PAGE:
©InfoMarried at a young age, Ranju Taman soon fell pregnant and gave birth to her first son, now aged four and disabled. A year ago, Ranju lived with her husband’s family. She was a small-scale community trader, purchasing food items from the market and selling within the community.
Ranju, 25, lives in Sejepa, a small village that lies near the Khola river, in Panchthar district. Due to the lack of health facilities in her village, Ranju and her husband decided she would travel to the city, Kathmandu, to get treatment for their disabled son.
When Ranju returned from the city six months later, she found her long absence had created huge conflict within the family. Ranju, her husband and son were forced to leave the place they’d called home and with that, she also lost her small business.
Red Cross programme
Ranju says: “I felt so sad and we had no support but we tried to make the best of a bad situation. We had a little money saved and constructed a small hut, but it leaked when it rained. We protected our hut using tarpaulin and borrowed some money from my parents so I could set up a small stall outside my hut.”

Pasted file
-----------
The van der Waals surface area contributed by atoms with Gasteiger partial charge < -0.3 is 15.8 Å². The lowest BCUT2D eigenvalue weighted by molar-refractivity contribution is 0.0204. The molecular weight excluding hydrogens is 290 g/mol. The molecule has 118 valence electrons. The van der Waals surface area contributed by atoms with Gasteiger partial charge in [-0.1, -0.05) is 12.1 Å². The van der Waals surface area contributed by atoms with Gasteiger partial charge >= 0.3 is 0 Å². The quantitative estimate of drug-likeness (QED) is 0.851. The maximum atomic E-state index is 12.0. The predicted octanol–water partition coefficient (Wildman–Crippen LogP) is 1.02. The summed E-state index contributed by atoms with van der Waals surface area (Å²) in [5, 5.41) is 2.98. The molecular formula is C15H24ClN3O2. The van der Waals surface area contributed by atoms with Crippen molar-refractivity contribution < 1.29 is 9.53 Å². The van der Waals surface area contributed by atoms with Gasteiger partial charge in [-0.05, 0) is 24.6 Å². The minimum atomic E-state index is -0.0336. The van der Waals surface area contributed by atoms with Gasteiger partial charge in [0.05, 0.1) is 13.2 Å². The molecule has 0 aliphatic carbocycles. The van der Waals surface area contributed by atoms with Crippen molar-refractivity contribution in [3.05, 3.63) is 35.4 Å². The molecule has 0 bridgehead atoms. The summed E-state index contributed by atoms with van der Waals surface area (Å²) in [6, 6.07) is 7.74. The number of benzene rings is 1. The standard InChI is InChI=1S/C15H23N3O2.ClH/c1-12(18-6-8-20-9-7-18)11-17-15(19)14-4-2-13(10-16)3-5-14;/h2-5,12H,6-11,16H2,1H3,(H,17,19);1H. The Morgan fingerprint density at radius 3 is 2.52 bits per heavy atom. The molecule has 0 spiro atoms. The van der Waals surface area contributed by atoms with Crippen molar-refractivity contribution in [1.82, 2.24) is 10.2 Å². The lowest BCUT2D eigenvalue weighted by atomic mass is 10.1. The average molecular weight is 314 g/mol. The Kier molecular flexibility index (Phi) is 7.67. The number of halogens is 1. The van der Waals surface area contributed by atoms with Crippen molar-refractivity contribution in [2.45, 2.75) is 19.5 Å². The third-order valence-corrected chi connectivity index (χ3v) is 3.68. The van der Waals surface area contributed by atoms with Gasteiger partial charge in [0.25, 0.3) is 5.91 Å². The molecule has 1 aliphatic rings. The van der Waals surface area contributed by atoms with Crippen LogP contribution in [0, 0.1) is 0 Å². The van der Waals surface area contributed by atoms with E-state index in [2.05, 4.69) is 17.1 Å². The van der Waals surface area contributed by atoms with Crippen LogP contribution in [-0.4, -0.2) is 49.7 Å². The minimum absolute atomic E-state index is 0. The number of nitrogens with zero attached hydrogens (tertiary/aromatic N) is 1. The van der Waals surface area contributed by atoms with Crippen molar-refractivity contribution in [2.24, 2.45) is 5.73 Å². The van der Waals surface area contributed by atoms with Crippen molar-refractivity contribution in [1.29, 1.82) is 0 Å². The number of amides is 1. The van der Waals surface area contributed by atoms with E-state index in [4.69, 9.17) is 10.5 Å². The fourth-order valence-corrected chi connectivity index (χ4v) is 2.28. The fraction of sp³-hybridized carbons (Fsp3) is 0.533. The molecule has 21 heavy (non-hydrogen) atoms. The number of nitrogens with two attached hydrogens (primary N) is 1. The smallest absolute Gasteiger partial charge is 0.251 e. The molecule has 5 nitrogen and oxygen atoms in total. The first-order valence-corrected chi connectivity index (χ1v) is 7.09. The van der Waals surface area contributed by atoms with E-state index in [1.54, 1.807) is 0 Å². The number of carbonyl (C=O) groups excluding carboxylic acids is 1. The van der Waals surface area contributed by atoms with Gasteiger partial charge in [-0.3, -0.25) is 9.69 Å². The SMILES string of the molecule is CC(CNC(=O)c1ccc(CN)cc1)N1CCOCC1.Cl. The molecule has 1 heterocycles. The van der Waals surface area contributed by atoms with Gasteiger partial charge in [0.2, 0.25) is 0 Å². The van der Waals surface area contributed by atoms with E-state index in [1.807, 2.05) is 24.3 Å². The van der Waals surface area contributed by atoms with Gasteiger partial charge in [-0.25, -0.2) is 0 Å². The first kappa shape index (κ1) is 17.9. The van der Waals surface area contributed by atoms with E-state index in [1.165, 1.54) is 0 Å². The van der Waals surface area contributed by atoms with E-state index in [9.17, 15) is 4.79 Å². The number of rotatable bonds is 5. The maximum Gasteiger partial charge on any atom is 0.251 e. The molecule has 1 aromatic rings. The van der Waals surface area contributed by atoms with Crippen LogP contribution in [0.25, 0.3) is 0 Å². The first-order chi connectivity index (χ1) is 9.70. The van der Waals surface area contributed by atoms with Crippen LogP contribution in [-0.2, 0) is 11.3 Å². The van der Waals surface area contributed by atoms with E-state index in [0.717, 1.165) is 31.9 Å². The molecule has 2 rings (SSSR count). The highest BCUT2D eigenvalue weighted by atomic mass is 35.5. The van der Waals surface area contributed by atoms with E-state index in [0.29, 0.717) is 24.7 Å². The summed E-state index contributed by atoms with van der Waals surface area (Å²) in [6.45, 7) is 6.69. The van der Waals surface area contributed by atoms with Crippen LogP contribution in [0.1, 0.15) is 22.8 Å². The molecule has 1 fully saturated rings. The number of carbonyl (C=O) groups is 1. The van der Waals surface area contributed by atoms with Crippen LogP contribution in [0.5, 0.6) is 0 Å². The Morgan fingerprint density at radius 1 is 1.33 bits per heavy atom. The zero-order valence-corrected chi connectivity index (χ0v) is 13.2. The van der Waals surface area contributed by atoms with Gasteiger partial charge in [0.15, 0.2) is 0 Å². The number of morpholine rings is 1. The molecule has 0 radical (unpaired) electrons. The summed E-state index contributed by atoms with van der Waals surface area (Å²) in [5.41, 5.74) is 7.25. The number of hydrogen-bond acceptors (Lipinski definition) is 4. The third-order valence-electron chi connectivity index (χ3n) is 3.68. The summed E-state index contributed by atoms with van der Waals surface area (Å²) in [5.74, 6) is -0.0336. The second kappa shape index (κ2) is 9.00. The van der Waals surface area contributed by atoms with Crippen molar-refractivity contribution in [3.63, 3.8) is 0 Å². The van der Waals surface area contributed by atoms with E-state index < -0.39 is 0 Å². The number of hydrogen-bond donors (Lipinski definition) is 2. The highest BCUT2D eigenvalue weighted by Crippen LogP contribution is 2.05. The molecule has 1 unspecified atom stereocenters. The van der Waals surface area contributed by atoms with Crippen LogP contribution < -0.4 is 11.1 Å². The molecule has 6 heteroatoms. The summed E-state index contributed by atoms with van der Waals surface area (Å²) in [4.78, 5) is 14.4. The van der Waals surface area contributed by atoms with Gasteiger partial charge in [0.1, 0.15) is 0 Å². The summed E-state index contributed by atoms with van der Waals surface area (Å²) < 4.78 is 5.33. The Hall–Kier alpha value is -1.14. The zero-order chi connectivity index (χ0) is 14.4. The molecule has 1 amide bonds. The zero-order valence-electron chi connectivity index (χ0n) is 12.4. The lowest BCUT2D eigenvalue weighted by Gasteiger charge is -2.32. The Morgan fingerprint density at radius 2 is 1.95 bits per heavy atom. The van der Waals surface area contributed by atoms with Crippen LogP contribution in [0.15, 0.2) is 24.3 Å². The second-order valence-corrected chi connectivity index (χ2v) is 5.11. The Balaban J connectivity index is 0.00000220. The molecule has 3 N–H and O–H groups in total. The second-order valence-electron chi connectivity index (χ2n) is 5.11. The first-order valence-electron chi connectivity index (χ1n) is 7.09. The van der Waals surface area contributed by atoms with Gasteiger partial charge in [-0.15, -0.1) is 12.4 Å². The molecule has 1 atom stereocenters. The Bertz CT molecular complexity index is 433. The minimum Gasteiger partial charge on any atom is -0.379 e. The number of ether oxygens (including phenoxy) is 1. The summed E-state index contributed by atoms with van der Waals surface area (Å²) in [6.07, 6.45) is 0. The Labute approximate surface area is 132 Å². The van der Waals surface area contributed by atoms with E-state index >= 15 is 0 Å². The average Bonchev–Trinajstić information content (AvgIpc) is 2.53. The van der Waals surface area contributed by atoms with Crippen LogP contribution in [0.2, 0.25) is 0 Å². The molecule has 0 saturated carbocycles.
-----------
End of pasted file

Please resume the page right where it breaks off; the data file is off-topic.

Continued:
When Ranju met a Red Cross worker, who told her about a training programme launched in her village to help the community reduce the risk of disasters, she was curious to find out more.
“I attended a community gathering and found out I could receive a small loan from the Red Cross programme to start a livelihood activity and earn money – if I became a community committee member and made a contribution of 50 rupees [67p] towards the community emergency fund,” Ranju explains. “I discussed this opportunity with my husband and immediately became a member of the community committee. Then I was able to take out an income generation loan.”
Investing in small business
Ranju received 2,000 rupees (£27) from the community emergency fund, which she invested in extending her small business. “I spent some of the loan on the stall and the rest on kitchen materials,” Ranju explains. “I now make 15,000 rupees [£200] every month from selling food items and make a profit of 1,500 rupees [£20]. Now, I have started repaying the loan from my parents, which I plan to repay in full.
“I get regular advice from the disaster risk reduction unit, on how to extend my business and good business management. From this experience, I’ve learned even a small sum of money can change lives if invested properly.
“I hope with good management my business will continue to do well. My dream is to treat my sick son and then for him to be educated. I know that we can do many things if we generate ideas and people shouldn’t have to face problems alone.”
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